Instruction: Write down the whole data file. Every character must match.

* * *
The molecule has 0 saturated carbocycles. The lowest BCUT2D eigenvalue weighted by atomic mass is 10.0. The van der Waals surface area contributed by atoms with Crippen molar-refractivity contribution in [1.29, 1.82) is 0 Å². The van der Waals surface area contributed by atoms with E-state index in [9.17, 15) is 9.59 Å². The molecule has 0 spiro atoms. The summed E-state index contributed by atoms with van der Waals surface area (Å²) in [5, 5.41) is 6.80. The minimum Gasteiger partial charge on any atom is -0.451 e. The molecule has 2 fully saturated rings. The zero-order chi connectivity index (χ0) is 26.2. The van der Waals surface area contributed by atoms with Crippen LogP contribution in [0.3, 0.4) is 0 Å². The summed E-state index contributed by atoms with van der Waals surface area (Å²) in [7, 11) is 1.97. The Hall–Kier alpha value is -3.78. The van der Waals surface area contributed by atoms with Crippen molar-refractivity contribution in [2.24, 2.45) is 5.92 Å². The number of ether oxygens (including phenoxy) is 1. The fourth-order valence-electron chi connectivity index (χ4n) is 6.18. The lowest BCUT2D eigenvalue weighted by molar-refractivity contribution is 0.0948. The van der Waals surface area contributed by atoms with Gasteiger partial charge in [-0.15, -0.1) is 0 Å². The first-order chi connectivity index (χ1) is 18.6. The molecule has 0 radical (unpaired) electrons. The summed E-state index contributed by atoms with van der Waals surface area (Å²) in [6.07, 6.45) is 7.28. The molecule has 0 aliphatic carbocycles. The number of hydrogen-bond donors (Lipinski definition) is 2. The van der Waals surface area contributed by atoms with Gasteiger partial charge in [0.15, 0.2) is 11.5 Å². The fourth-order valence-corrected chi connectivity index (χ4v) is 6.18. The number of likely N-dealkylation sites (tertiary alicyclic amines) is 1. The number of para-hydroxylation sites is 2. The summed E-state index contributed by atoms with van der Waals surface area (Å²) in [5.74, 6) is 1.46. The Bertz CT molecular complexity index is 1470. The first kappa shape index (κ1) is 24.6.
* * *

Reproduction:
The molecule has 0 saturated carbocycles. The lowest BCUT2D eigenvalue weighted by atomic mass is 10.0. The van der Waals surface area contributed by atoms with Crippen molar-refractivity contribution in [1.29, 1.82) is 0 Å². The van der Waals surface area contributed by atoms with E-state index in [9.17, 15) is 9.59 Å². The molecule has 0 spiro atoms. The summed E-state index contributed by atoms with van der Waals surface area (Å²) in [5, 5.41) is 6.80. The minimum Gasteiger partial charge on any atom is -0.451 e. The molecule has 2 fully saturated rings. The zero-order chi connectivity index (χ0) is 26.2. The van der Waals surface area contributed by atoms with Crippen LogP contribution in [0.3, 0.4) is 0 Å². The summed E-state index contributed by atoms with van der Waals surface area (Å²) in [7, 11) is 1.97. The Hall–Kier alpha value is -3.78. The van der Waals surface area contributed by atoms with Crippen molar-refractivity contribution in [2.24, 2.45) is 5.92 Å². The number of ether oxygens (including phenoxy) is 1. The fourth-order valence-electron chi connectivity index (χ4n) is 6.18. The lowest BCUT2D eigenvalue weighted by molar-refractivity contribution is 0.0948. The van der Waals surface area contributed by atoms with Gasteiger partial charge in [-0.15, -0.1) is 0 Å². The first-order chi connectivity index (χ1) is 18.6. The molecule has 0 radical (unpaired) electrons. The summed E-state index contributed by atoms with van der Waals surface area (Å²) in [6.07, 6.45) is 7.28. The molecule has 0 aliphatic carbocycles. The number of hydrogen-bond donors (Lipinski definition) is 2. The van der Waals surface area contributed by atoms with Gasteiger partial charge in [0.15, 0.2) is 11.5 Å². The fourth-order valence-corrected chi connectivity index (χ4v) is 6.18. The number of likely N-dealkylation sites (tertiary alicyclic amines) is 1. The number of para-hydroxylation sites is 2. The summed E-state index contributed by atoms with van der Waals surface area (Å²) in [5.74, 6) is 1.46. The Bertz CT molecular complexity index is 1470. The first kappa shape index (κ1) is 24.6.